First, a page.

The City Council is expected to make a final decision tonight on funding a tennis bubble replacement project.
The council tabled the decision at an Oct. 12 meeting, where the Tennis Facility Replacement Community asked for the city to spend $2.15 million on a frame and fabric structure. The council decided it wanted more details on what the Tennis Center's annual budget would be with an improved facility.
The group also wanted more information on what work the committee has done to form partnerships with other groups, such as Steamboat Ski and Resort Corp. and the lodging community, to generate more revenue for the facility.
The Tennis Center's pro forma budget, which was given to the council before tonight's meeting, indicates the facility is operating at an annual net loss of $142,500. The city's subsidy is $131,500.
If the replacement project provides four courts, the annual net loss would be $83,400, and the city's subsidy would be $88,200. If the council agrees to go with the $2.15 million proposal and six new courts, the annual net loss would be $105,800 and the city's subsidy would be $101,400.
Tennis Facility Replacement Committee members have said an upgraded facility would draw more use, and in turn more revenue, during the summer months and would decrease the cost of utilities for heating the facility and for the air generated to keep the bubble up.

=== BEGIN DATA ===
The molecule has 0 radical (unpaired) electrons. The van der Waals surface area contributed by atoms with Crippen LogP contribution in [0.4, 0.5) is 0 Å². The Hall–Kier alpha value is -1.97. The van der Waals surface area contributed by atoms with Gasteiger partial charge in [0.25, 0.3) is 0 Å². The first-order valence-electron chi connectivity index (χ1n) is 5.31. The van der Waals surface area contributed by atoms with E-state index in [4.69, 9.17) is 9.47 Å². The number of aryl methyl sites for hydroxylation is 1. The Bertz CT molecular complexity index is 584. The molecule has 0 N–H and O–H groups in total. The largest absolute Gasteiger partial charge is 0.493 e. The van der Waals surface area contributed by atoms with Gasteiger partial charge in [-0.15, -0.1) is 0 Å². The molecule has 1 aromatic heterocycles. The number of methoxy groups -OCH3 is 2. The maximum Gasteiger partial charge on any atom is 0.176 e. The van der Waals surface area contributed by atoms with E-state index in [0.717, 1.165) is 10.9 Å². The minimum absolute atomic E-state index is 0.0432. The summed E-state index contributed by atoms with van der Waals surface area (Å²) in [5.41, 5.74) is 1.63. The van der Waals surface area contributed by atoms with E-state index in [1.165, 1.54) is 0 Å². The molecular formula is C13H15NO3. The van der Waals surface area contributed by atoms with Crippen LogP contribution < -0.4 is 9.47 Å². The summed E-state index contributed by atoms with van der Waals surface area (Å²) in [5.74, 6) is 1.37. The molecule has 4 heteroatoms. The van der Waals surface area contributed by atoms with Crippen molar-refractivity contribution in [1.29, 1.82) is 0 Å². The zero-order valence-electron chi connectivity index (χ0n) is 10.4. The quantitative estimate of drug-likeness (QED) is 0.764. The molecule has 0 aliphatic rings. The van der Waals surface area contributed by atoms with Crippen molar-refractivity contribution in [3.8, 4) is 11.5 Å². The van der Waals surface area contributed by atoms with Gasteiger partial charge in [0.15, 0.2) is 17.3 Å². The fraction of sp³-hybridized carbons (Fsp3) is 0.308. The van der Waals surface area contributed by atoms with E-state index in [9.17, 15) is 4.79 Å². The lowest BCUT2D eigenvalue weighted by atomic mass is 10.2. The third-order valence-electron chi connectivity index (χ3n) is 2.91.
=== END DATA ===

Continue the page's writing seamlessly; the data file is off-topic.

On Oct. 12, the Tennis Facility Replacement Committee presented the council with four options for replacing the tennis bubble.
The low end was a $1.2 million proposal to resurface the four indoor clay courts. The most expensive option recommended by the replacement committee was $2.1 million and proposed two courts be added and the existing clay courts be resurfaced.
The $2.1 million cost was more than the council had anticipated. Although the council has yet to approve funding the replacement project, it has earmarked $1.98 million to go toward the tennis facility in its 2005 budget.
Members of the tennis community have said they would cover close to $360,000 of the cost through private donations.
The $2.1 million option would replace the cloth tennis bubble, which is kept up by air, with a framed structure that has a fabric outer layer. The fabric sides would roll up in the summer to let in cool air. The proposal also includes new heating, lighting and insulation and building wheelchair-accessible bathrooms, a viewing area, offices, a meeting room and additional storage.
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